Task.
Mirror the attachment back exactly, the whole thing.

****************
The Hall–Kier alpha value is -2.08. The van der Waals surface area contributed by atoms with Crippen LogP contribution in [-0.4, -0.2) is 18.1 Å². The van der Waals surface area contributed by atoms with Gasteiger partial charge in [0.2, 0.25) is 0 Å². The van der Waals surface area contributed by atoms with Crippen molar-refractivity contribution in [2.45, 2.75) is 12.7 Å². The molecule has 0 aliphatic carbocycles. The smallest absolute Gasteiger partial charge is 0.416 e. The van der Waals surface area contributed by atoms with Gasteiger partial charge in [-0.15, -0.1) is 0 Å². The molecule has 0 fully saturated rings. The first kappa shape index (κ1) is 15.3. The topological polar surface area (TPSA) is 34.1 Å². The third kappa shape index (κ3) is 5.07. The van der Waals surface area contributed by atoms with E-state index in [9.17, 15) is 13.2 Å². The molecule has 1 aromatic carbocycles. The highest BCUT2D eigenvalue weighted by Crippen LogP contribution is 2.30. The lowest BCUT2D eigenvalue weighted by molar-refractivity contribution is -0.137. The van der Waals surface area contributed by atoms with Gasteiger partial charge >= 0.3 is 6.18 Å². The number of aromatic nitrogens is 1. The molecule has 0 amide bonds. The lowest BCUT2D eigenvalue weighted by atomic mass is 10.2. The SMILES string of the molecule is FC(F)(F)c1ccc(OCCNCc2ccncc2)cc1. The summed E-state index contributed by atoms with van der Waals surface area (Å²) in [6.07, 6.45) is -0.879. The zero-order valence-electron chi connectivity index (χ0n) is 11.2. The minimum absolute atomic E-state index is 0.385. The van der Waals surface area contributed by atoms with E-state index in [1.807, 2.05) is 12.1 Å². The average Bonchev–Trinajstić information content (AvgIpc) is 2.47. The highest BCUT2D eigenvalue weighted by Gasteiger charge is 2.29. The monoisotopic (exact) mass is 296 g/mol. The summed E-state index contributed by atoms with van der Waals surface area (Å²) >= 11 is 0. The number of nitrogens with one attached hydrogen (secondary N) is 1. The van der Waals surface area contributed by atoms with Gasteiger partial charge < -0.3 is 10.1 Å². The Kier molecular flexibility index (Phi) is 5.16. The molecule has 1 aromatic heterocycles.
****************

The Hall–Kier alpha value is -2.08. The van der Waals surface area contributed by atoms with Crippen LogP contribution in [-0.4, -0.2) is 18.1 Å². The van der Waals surface area contributed by atoms with Gasteiger partial charge in [0.2, 0.25) is 0 Å². The van der Waals surface area contributed by atoms with Crippen molar-refractivity contribution in [2.45, 2.75) is 12.7 Å². The molecule has 0 aliphatic carbocycles. The smallest absolute Gasteiger partial charge is 0.416 e. The van der Waals surface area contributed by atoms with Gasteiger partial charge in [-0.15, -0.1) is 0 Å². The molecule has 0 fully saturated rings. The first kappa shape index (κ1) is 15.3. The topological polar surface area (TPSA) is 34.1 Å². The third kappa shape index (κ3) is 5.07. The van der Waals surface area contributed by atoms with E-state index in [9.17, 15) is 13.2 Å². The molecule has 1 aromatic carbocycles. The highest BCUT2D eigenvalue weighted by Crippen LogP contribution is 2.30. The lowest BCUT2D eigenvalue weighted by molar-refractivity contribution is -0.137. The van der Waals surface area contributed by atoms with Gasteiger partial charge >= 0.3 is 6.18 Å². The number of aromatic nitrogens is 1. The molecule has 0 amide bonds. The lowest BCUT2D eigenvalue weighted by atomic mass is 10.2. The SMILES string of the molecule is FC(F)(F)c1ccc(OCCNCc2ccncc2)cc1. The summed E-state index contributed by atoms with van der Waals surface area (Å²) in [6.07, 6.45) is -0.879. The zero-order valence-electron chi connectivity index (χ0n) is 11.2. The minimum absolute atomic E-state index is 0.385. The van der Waals surface area contributed by atoms with E-state index in [1.807, 2.05) is 12.1 Å². The average Bonchev–Trinajstić information content (AvgIpc) is 2.47. The highest BCUT2D eigenvalue weighted by Gasteiger charge is 2.29. The monoisotopic (exact) mass is 296 g/mol. The summed E-state index contributed by atoms with van der Waals surface area (Å²) >= 11 is 0. The number of nitrogens with one attached hydrogen (secondary N) is 1. The van der Waals surface area contributed by atoms with Gasteiger partial charge < -0.3 is 10.1 Å². The Kier molecular flexibility index (Phi) is 5.16. The molecule has 1 aromatic heterocycles.